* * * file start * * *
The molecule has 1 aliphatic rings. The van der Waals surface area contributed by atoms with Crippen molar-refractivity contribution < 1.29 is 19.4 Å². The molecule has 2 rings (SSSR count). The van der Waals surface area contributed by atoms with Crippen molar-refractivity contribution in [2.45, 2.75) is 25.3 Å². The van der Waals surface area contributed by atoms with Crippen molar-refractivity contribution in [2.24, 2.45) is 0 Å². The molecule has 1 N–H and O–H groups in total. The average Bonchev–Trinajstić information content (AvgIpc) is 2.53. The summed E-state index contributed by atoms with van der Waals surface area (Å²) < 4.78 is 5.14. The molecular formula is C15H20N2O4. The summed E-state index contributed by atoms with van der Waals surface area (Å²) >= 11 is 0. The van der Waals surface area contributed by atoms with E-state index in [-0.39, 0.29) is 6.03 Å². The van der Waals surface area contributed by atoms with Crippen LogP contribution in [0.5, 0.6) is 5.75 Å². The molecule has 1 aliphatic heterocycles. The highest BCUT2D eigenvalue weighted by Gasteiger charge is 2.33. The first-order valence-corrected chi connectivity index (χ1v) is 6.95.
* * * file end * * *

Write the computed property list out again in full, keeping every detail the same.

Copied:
The molecule has 1 aliphatic rings. The van der Waals surface area contributed by atoms with Crippen molar-refractivity contribution < 1.29 is 19.4 Å². The molecule has 2 rings (SSSR count). The van der Waals surface area contributed by atoms with Crippen molar-refractivity contribution in [2.45, 2.75) is 25.3 Å². The van der Waals surface area contributed by atoms with Crippen molar-refractivity contribution in [2.24, 2.45) is 0 Å². The molecule has 1 N–H and O–H groups in total. The average Bonchev–Trinajstić information content (AvgIpc) is 2.53. The summed E-state index contributed by atoms with van der Waals surface area (Å²) < 4.78 is 5.14. The molecular formula is C15H20N2O4. The summed E-state index contributed by atoms with van der Waals surface area (Å²) >= 11 is 0. The van der Waals surface area contributed by atoms with E-state index in [-0.39, 0.29) is 6.03 Å². The van der Waals surface area contributed by atoms with Crippen LogP contribution in [0.5, 0.6) is 5.75 Å². The molecule has 1 aliphatic heterocycles. The highest BCUT2D eigenvalue weighted by Gasteiger charge is 2.33. The first-order valence-corrected chi connectivity index (χ1v) is 6.95.